20110930152212956 - 138 PART II The Market System: Choices...

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Unformatted text preview: 138 PART II The Market System: Choices Made by Households and Firms HOUSEHOLD CHOICE IN OUTPUT MARKETS p.121 1. {\J Every household must make three basic decisions: (1) how much of each product, or output, to demand; (2) how much labor to supply; and (3) how much to spend today and how much to save for the future. . Income, wealth, and prices define household budget constraint. The budget constraint separates those combinations of goods and services that are available from those that are not. All the points below and to the left of a graph of a household budget constraint make up the choice set, or opportunity set. ' . It is best to think of the household choice problem as one of allocating income over a large number of goods and services. A change in the price of one good may change the entire allocation. Demand for some goods may rise, while demand for others may fall. . As long as a household faces a limited income, the real cost of any single good or service is the value of the next pre— ferred other goods and services that could have been pur- chased with the same amount of money. . Within the constraints of prices, income, and wealth, household decisions ultimately depend on preferences- likes, dislikes, and tastes. THE BASIS OF CHOICE: UTILITY p. 126 6. 7. budget constraint, p. 122 choice set or opportunity set, p. 123 diamond/water paradox, p. 129 financial capital market, p. 137 homogeneous products, p. 119 l. Whether one item is preferable to another depends on how much utility, or satisfaction, it yields relative to its alternatives. The low of diminishing marginal utility says that the more of any good we consume in a given period of time, the less sat- isfaction, or utility, we get out of each additional (or mar ginal) unit of that good. . Households allocate income among goods and services to maximize utility. This implies choosing activities that yield the highest marginal utility per dollar. In a twowgood world, households will choose to equate the marginal utility per Ali problems are available on www.myeconiabtom For each of the following events, consider how you might react. What things might you consume more or less of? Would you work more or less? Would you increase or decrease your saving? Are your responses consistent with the discussion of household behavior in this chapter? ' a. You have a very close friend who lives in another city, a 3ehour bus ride away. The price of a round-trip ticket rises from $20 to $45. 1). Tuition at your college is cut 25 percent. SUMMARY dollar spent on X with the marginal utility per dollar spent on Y. This is the unify—maximizing rule. INCOME AND SUBSTITUTION EFFECTS p.130 9. The fact that demand curves have a negative slope can be explained in two ways: (1) Marginal utility for all goods diminishes. (2) For most normal goods, both the income and the substitution effects of a price decline lead to more con- sumption of the good. HOUSEHOLD CHOICE IN INPUT MARKETS p. 132 ll]. In the labor market, a trade-off exists between the value of REVIEW TERMS AND CONCEPTS labor supply curve, p. 134 law of diminishing marginal utility, p. 126 marginal utility (MU), p. 126 perfect competition, p. 119 perfect knowledge, p. 119 PROBLEMS —— the goods and services that can be bought in the market or produced at home and the value that one places on leisure. The opportunity cost of paid work is leisure and unpaid work. The wage rate is the price, or opportunity cost, of the benefits of unpaid work or leisure. . The income and substitution effects of a change in the wage rate work in opposite directions. Higher wages mean that (1) leisure is more expensive (likely response: people work more—substitution effect) and (2) more income is earned in a given number of hours, so some time may be spent on ‘ leisure (liker response: people work less—income effect). 12. In addition to deciding how to allocate its present income among goods and services, a household may also decide to save or borrow. When a household decides to save part of its current income, it is using current income to finance future spending. When a household borrows, it finances current purchases with future income. . An increase in interest rates has a positive effect on saving if the substitution effect dominates the income effect and a negative effect if the income effect dominates the substitu- tion effect. Most empirical evidence shows that the substitu- tion effect dominates here. ' real income, p. 124 total utility, p. 126 utility, p. 126 utility~n1axirnizing rule, p. 129 it? _" c. You receive an award that pays you $300 per month for the next 5 years. d. Interest rates rise dramatically, and savings accounts are now paying 10% interest annually. e. The price of food doubles. (If you are on a meal plan, assume that your board charges double.) f. A new business opens up nearby offering part-time jobs at $20 per hour. mmammmmmmmmW, , , 2. The following table gives a hypothetical total utility schedule for the Cookie Monster (CM): # OF COOKIES PER DAY TOTAL UTILITY PER DAY 0 100 200 y 275 , 325 ' 350 360 360 xtoxuunwmrao Calculate the CM’s marginal utility schedule. Draw a graph of total and marginal utility. If cookies cost the CM 5 cents each and CM had a good income, what is the maximum number of cookies he would most likely eat in a day? 3. Kamika lives in Chicago but goes to school in Tucson, Arizona. For the last 2 years, she has made four trips home each year. During 2010, the price of a round-trip ticket from Chicago to Tucson increased fiom $350 to $600. As a result, Kamika decided not to buy a new outfit that year and decided not to drive to Phoenix with friends for an expensive rock concert. at. Explain how Kamika’s demand for ciothing and concert tick- ets can be affected by an increase in air travel prices. b. By using this example, explain why both income and substi— tution effects might be expected to reduce Kamika’s number of trips home. 4. Sketch the following budget constraints: PK Py INCOME a. $20 $50 $1,000 b. 40 50 1,000 c. 20 a 100 1,000 d. 20 50 2,000 e. 0.25 0.25 7.00 f. 0.25 0.50 7.00 g. 0.50 0.25 7.00 L On January 1, Professor Smith made a resolution to lose some I weight and save some money. He decided that he would strictly budget $100 for lunches each month. For lunch, he has only two I choices: the faculty club, where the price of a lunch is $5, and Alice’s Restaurant, where the price of a lunch is $10. Every day that he does not eat lunch, he runs 5 miies. 3. Assuming that Professor Smith spends the $100 each month at either Alice’s or the club, sketch his budget constraint. Show actual numbers on the axes. Last month Professor Smith chose to eat at the club 10 times and at Alice’s 5 times. Does this choice fit within his budget constraint? Explain your answer. Last month Alice ran a halfaprice lunch special all month. All lunches were reduced to $5. Show the effect on Professor Smith’s budget constraint. uring 2010, Congress debated the advisability of retaining the or all of the tax cuts signed into law by former President Urge W. Bush in 2001 and 2003 and set to expire at the end of 1_0. By reducing tax rates acrOss the hoard, take-home pay for Taxpayng workers would increase. The purpose, in part, was Encourage work and increase the supply of labor. Households 01110 respond the way the president hoped, but only if income 1 r4 10. NO. PER MONTH TU CHAPTER 6 Household Behavior and Consumer Choice 139 effects were stronger than substitution effects. Do you agree or disagree? Explain your answer. Assume that Mei has $100 per month to divide between dinners at a Chinese restaurant and evenings at Zanzibar, a locai pub. Assume that going to Zanzibar costs $20 and eating at the Chinese restaurant, costs $10. Suppose Mei spends two evenings at Zanzibar and eats six times at the Chinese restaurant. a. Draw Mei’s budget constraint and show that she can afford six dinners and two evenings at Zanzibar. b. Assume that Mei comes into some money and can now spend $200 per month. Draw her new budget constraint. c. AS a result of the increase in income, Mei decides to Spend eight evenings at Zanzibar and eat at the Chinese restaurant four times. What kind of a good is Chinese food? What kind of a good is a night at Zanzibar? d. What part of the increase in Zanzibar trips is due to the income effect, and what part is due to the substitution effect? Explain your answer. . Decide whether you agree or disagree with each of the following statements and explain your reason: a. If the income effect of a wage change dominates the substitu- tion effect for a given household and the household works longer hours following a wage change, wages must have risen. b. In product markets, when a price falls, the substitution effect leads to more consumption; but for normal goods, the income effect leads to less consumption. . Suppose the price of X is $5 and the price of Yis $10 and a hypo- thetical household has $500 to spend per month on goods X and Y. a. Sketch the household budget constraint. b. Assmne that the household splits its income equally between X and Y. Show where the household ends up on the budget constraint. c. Suppose the household income doubles to $1,000. Sketch the new budget constraint facing the household. cl. Suppose after the change the household spends $200 on Y and $800 on X. Does this hnply thatX is a normal or an infe— rior good? What about Y? For this problem, assume that Ioe has $80 to Spend on books and movies each month and that both goods must be purchased whole (no fractional units). Movies cost $8 each, and books cost $20 each. Joe’s preferences for movies and books are summa~ rized by the following information: MOVIES BOOKS NO. PER MU MU/$ MONTH TU MU MU/$ 1 50 i 22 80 42 100 52. 110 57 116 60 121 62 123 63 \Immamm \JmUIJhOJN 3.. Fill in the figures for marginal utility and marginal utility per dollar for both movies and books. b. Are these preferences consistent with the law of diminishing marginal utility? Explain briefly c. Given the budget of $80, what quantity of books and what quantity of movies will maximize Joe’s level of satisfaction? Explain briefly. 140 PART II The Market System: Choices Made by Households and Firms 11. 12. (1. Draw the budget constraint (with books on the horizontal axis) and identify the optimal combination of books and movies as point A. e. Now suppose the price of books fails to $10. Which of the columns in the table must be recalculated? Do the required recalculations. 1". After the price change, how many movies and how many books will Joe purchase? g. Draw the new budget constraint and identify the new opti— mal combination of books and movies as point B. h. If you calculated correctly, you found that a decrease in the price of books caused Joe to buy more movies as well as more books. How can this be? [Related to the Economics in Practice on p. 133] John’s New York—based firm has sent him to work in its Paris office. Recognizing that the cost of living differs between Paris and New York, the company wants to adjust John’s salary so that Iohn is as well off (or happy) in Paris as he was in New York. John suggests that he submit a list of the things he bought in New York in a typical month. The firm can use the list to determine John’s salary by figuring out how much the same items cost in Paris. Is this a good idea? Explain your answer. {Related to the Economics in Practice on p. 136} Using graphs, show what you would expect to see happen to the labor supply curve facing companies offering unpaid internships as the job market starts to improve. . Thomas has allocated $48 per month for entertainment expenses, which he uses either to go bowling or to play billiards. One night of howling costs Thomas $8, and one night of billiards costs Thomas $4. Use the information in the following graphs to determine how many nights Thomas should spend bowling and how many nights he should play billiards in order to maximiie his utility. Explain your answer. Marginal utility of bowling 56 n 48 w 40 — 32 - —| ---- - - 1- - - 24~4a71 16 ——J———1———1——— I | | : 1 : 5 I 1 I l l | 0 1 2 3 4 5 6 7 Bowling (nights per month) Marginal utility of billiards 1 1 m—mLmfiim_m___i_m_.__ Billiards (nights per month) 14. For most normal goods, the income effect and the substitution effect work in the same direction; so when the price of a good falls, both the income and substitution effects lead to a higher quantity demanded. How would this change if the good is an inferior good? 15. Explain why in product markets the substitution and income J ' effects work in the same direction for normal goods, but in the 1,6. labor market, the income and substitution effects work in oppo- site directions when leisure is considered a normal good. Samantha has $7 to spend on apples and bananas and wants to maximize her utility on her purchase. Based on the data in the table, how many apples and bananas should Samantha pur- chase, and what is her total utility from the purchase? Does the utility-maximizing rule hold true for her purchase? Explain. APPLES $1.00 BANANAS $0.50 QUANTITY MU TU QUANTITY MU TU 1 28 23 1 12 12 2 24 52 2 10 22 3 20 72 3 s 30 4 16 as 4 6 36 5 12 100 5 4 40 6 s 103 6 2 42 7 4 112 7 0 '42 s 0 112 s —2 40 17. _...— The table shows Regina’s marginal utility numbers for ham- burgers and pizzas. Regina is trying to decide which item to purchase first, a hamburger or a pizza, knowing that she wants to receive the most utility for each dollar she spends. Assuming she has enough money in her budget to purchase either item, which item should she purchase first? HAMBURGERS $4 PIZZAS $6 QUANTITY MU QUANTITY MU 1 12 1 18 2 8 2 14 3 4 3 8 18. Jake and Gonzalo are roommates and have saved a total of $360 to spend on summer entertainment. They have decided toruse this money on tickets to baseball games and on tickets to their local amusement park. Their original budget constraint is shown in the graph below. LetX represent amusement park tickets and Y represent baseball tickets. ifference Curves - in this chapter, we saw how a consumer choosing en two goods is constrained by the prices of those goods yhis or her income. This Appendix returns to that exam— 'd analyzes the process of choice more formally. (Before ceed, carefully review the text under the heading “The et Constraint More Formally,” p. 123} Ese the following analysis on four assumptions: 3 assume that this analysis is restricted to goods that 1d positive marginal utility, or, more simply, that “more 53 7 er.” One way to justify this assumption is to say that 'énmore of something makes you worse off, you can lit-throw it away at no cost. This is the assumption of osal. marginal rate of substitution is defined as MUX/MU}, tio at which a household is willing to substitute X When M UX/MUY is equal to 4, for example, I would g to trade 4 units of onr 1 additional unit of X. assume a diminishing marginal rate of substitution. 35 more of X and less of Y are consumed, MU X/MUY Baseball tickets (Y) 20 New it», budget 5%! constraint . ill 15 CHAPTER 6 Household Behavior and Consumer Choice 141 What is the equation of the original budget constraint? What is the price of an amusement park ticket? abaseball ticket? Assume a price change occurs and lake and Gonzalo now face the new budget constraint. What is the equation of the new budget constraint? . With the new budget constraint, what is the price of an amusement park ticket? a baseball ticket? .nc‘e - Original budget = ' constraint Amusement park tickets (X) declines. As you consume more of X and less of Y, X becomes less valuable in terms of units of Y, or Ybecomes more valuable in terms of X. This is almost but not precisely equivalent to assuming diminishing marginal utility. . We assume that consumers have the ability to choose among the combinations of goods and services available. Confronted with the choice between two alternative com« binations of goods and services, A and B, a consumer responds in one of three ways: {1) She prefers A over B, (2} she prefers B over A, or (3) she is indifferent between A and Bmthat is, she likes A and B equally. We assume that consumer choices are consistent with a simple assumption of rationality. If a consumer shows that he prefers A to B and subsequently shows that he prefers B to a third alternative, C, he should prefer A to C when confronted with a choice between the two. Deriving Indifference Curves If we accept these four assumptions, we can construct a “map” of a consumer’s preferences. These preference maps are made up of indifference curves. An indifference curve is a set of points, each point representing a combination of goods X and Y, all of which yield the same total utility. ...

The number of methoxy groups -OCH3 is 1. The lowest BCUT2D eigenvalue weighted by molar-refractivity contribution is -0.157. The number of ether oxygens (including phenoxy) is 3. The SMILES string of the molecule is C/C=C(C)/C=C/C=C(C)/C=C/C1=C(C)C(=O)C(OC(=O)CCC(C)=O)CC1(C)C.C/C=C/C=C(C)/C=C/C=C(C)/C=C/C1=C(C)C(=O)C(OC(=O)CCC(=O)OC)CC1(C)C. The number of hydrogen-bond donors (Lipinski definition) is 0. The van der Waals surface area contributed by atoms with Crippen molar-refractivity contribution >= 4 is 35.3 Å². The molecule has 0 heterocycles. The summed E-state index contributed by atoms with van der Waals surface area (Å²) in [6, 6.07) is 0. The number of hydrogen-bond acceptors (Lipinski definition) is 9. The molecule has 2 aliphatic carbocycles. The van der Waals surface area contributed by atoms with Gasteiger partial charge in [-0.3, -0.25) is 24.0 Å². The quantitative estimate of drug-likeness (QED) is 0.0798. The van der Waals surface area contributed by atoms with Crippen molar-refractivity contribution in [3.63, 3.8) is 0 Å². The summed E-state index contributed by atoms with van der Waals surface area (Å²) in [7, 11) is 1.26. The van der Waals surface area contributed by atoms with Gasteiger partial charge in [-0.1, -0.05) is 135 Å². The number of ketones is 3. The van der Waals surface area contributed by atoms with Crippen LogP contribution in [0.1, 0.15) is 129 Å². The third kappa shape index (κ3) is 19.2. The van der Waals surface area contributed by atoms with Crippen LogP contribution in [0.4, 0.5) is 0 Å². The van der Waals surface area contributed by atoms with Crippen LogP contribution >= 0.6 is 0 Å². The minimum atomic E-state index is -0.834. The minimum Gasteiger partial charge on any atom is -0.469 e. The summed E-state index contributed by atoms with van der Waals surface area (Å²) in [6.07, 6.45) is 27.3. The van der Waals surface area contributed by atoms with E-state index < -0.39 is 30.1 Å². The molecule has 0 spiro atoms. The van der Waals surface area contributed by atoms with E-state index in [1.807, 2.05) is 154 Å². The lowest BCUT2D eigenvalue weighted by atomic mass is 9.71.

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20110930152212956 - 138 PART II The Market System: Choices...